research done to genetically "map" Discus and their colors to
determine which traits are dominate or recessive. The genetic
characteristics which are either dominate or recessive must be studied
more intensely and meticulous records kept to allow a breeder to predict
percentages and characteristics of a spawn between proposed parent fish.
Many characteristics are affected by a number of pairs of genes and this
type of inheritance is termed polygenic or polyfactorial. This is
generally the case in Discus. Research is being done at the National
University of Singapore (NUS) in an attempt to identify genetic makeup of
Discus through DNA "fingerprinting". Further work in this area
has the potential to greatly broaden the possibilities of Discus breeders,
particularly in commercial ventures.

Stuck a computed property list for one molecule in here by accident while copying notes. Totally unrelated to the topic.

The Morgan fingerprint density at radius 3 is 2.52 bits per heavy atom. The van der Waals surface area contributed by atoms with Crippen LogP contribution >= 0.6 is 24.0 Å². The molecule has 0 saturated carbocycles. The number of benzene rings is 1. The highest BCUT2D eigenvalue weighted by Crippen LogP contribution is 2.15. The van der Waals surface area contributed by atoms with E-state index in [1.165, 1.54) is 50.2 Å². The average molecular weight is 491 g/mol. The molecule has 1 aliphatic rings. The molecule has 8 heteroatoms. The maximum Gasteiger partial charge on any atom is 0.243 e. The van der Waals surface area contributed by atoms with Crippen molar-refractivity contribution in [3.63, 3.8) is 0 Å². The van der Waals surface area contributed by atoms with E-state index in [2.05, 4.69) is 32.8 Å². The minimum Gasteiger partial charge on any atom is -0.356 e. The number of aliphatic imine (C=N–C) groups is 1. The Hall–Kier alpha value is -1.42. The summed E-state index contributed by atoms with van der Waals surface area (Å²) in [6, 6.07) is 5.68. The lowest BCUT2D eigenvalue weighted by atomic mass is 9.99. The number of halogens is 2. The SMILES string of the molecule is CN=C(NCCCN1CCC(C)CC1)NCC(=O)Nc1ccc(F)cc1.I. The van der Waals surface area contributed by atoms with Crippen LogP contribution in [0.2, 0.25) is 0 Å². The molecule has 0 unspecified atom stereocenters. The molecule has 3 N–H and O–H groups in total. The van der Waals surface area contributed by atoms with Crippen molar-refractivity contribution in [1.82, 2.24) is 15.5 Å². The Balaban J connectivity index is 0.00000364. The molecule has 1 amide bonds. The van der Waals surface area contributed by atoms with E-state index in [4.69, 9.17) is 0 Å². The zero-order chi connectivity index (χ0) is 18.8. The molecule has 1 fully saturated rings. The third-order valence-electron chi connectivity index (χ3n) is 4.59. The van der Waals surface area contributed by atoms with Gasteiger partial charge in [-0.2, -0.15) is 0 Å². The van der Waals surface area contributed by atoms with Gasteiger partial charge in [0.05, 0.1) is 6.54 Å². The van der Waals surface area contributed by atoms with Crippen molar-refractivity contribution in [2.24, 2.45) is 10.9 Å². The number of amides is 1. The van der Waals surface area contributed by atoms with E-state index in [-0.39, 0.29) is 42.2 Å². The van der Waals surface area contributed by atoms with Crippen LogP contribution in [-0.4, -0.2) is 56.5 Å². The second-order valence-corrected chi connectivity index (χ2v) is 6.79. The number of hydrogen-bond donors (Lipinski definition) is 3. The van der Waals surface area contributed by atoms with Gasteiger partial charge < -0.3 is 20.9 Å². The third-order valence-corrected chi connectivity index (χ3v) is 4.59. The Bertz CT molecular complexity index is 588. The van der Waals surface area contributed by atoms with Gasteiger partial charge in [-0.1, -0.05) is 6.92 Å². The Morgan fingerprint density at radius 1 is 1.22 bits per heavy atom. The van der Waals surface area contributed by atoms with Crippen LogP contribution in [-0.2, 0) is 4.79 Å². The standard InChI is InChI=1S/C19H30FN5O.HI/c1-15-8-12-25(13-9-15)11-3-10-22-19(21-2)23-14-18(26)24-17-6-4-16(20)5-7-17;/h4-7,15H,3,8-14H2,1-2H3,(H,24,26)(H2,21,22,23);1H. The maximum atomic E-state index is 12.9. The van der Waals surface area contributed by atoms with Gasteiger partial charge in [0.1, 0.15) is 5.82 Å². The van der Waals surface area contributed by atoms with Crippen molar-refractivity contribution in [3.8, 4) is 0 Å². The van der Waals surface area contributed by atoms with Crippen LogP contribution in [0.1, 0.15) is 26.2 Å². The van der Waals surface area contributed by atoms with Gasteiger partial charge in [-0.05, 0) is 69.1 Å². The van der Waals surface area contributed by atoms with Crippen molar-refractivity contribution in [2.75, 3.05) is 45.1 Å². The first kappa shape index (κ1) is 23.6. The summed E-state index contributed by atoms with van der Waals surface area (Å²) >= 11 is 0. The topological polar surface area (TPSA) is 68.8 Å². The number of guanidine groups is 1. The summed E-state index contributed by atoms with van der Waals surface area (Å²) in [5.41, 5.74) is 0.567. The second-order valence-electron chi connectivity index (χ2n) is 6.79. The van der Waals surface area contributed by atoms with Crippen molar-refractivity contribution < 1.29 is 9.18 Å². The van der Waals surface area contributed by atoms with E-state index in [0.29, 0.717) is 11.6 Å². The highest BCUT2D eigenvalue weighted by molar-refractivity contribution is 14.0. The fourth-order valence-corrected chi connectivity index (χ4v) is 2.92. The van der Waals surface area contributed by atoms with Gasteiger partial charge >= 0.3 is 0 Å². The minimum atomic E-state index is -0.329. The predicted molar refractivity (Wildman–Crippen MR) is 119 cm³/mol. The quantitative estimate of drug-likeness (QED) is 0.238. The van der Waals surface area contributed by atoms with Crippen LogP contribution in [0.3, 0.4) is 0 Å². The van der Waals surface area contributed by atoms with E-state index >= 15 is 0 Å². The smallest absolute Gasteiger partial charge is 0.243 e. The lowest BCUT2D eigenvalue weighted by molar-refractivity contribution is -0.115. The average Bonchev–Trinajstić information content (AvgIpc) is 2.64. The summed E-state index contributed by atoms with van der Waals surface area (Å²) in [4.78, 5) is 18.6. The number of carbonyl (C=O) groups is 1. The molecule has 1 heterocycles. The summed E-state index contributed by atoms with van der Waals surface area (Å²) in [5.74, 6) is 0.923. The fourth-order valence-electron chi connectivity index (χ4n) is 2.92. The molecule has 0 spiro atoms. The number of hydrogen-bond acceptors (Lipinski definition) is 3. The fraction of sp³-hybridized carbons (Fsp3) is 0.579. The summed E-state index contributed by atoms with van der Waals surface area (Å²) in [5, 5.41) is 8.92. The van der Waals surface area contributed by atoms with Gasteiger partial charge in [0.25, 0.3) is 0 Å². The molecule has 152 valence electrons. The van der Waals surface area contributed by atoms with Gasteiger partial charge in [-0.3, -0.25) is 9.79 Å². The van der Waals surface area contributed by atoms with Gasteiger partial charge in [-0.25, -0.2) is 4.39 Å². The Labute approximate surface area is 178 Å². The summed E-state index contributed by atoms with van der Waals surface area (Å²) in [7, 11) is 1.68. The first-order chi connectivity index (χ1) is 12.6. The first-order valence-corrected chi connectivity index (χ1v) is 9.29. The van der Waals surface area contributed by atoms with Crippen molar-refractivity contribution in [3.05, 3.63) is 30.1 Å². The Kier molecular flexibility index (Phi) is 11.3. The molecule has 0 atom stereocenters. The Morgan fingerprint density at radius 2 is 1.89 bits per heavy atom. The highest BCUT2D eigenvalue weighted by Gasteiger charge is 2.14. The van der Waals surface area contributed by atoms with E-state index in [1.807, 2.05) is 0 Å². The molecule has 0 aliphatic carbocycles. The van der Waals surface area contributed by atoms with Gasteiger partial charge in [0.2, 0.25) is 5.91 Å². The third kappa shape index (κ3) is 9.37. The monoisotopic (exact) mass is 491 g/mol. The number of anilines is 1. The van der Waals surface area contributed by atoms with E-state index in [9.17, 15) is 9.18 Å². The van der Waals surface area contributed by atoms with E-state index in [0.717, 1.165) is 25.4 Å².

The NUS study done at the National
University of Singapore suggested that the genetic diversity on the wild
forms of Discus is not being fully utilized in the present development of
cultivated Discus varieties.
The study further suggests that
frequent out crossing of cultivated Discus with wild Discus yields greater
probability of new fin and color morphs than the line breeding and
inbreeding presently utilized by most breeders.
BRIEF HISTORY OF THE PRINCIPLES
Gregor Mendel was an Austrian monk
who is considered the father of genetics. He studied how genetic
characteristics were passed down to pea plants. Mendel developed two pure
strains of pea plant - short and tall. He then cross pollinated a tall pea
plant with a short plant. All of the F1 offspring of the plants were tall,
despite the fact that one of the parents was a genetically pure short